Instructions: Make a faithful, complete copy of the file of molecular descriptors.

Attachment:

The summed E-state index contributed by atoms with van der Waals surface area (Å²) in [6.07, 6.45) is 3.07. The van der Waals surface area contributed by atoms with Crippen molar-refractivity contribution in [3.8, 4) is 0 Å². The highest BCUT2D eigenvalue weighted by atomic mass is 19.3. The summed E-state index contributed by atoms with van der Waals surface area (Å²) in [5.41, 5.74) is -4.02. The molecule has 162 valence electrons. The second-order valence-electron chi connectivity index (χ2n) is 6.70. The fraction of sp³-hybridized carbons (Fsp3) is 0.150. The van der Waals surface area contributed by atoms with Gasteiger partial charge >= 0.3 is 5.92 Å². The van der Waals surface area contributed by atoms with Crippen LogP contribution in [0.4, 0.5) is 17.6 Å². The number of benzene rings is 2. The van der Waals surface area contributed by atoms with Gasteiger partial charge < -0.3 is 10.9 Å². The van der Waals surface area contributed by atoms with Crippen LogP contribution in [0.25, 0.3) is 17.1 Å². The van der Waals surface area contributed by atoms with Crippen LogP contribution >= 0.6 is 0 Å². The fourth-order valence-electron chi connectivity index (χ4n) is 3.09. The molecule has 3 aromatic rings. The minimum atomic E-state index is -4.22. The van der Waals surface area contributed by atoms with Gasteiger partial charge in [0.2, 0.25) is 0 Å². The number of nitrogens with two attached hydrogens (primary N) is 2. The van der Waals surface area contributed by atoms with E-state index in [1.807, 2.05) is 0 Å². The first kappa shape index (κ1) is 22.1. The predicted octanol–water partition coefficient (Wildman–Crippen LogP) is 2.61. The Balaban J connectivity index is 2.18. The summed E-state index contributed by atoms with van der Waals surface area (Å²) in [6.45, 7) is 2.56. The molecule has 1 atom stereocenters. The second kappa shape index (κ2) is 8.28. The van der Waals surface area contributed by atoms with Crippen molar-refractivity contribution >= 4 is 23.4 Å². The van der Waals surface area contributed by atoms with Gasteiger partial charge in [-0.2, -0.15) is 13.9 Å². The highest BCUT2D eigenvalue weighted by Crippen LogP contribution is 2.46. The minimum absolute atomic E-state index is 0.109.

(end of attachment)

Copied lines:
The summed E-state index contributed by atoms with van der Waals surface area (Å²) in [6.07, 6.45) is 3.07. The van der Waals surface area contributed by atoms with Crippen molar-refractivity contribution in [3.8, 4) is 0 Å². The highest BCUT2D eigenvalue weighted by atomic mass is 19.3. The summed E-state index contributed by atoms with van der Waals surface area (Å²) in [5.41, 5.74) is -4.02. The molecule has 162 valence electrons. The second-order valence-electron chi connectivity index (χ2n) is 6.70. The fraction of sp³-hybridized carbons (Fsp3) is 0.150. The van der Waals surface area contributed by atoms with Gasteiger partial charge >= 0.3 is 5.92 Å². The van der Waals surface area contributed by atoms with Crippen LogP contribution in [0.4, 0.5) is 17.6 Å². The number of benzene rings is 2. The van der Waals surface area contributed by atoms with Gasteiger partial charge < -0.3 is 10.9 Å². The van der Waals surface area contributed by atoms with Crippen LogP contribution in [0.25, 0.3) is 17.1 Å². The van der Waals surface area contributed by atoms with Crippen LogP contribution >= 0.6 is 0 Å². The fourth-order valence-electron chi connectivity index (χ4n) is 3.09. The molecule has 3 aromatic rings. The minimum atomic E-state index is -4.22. The van der Waals surface area contributed by atoms with Gasteiger partial charge in [0.2, 0.25) is 0 Å². The number of nitrogens with two attached hydrogens (primary N) is 2. The van der Waals surface area contributed by atoms with E-state index in [1.807, 2.05) is 0 Å². The first kappa shape index (κ1) is 22.1. The predicted octanol–water partition coefficient (Wildman–Crippen LogP) is 2.61. The Balaban J connectivity index is 2.18. The summed E-state index contributed by atoms with van der Waals surface area (Å²) in [6.45, 7) is 2.56. The molecule has 1 atom stereocenters. The second kappa shape index (κ2) is 8.28. The van der Waals surface area contributed by atoms with Crippen molar-refractivity contribution >= 4 is 23.4 Å². The van der Waals surface area contributed by atoms with Gasteiger partial charge in [-0.2, -0.15) is 13.9 Å². The highest BCUT2D eigenvalue weighted by Crippen LogP contribution is 2.46. The minimum absolute atomic E-state index is 0.109.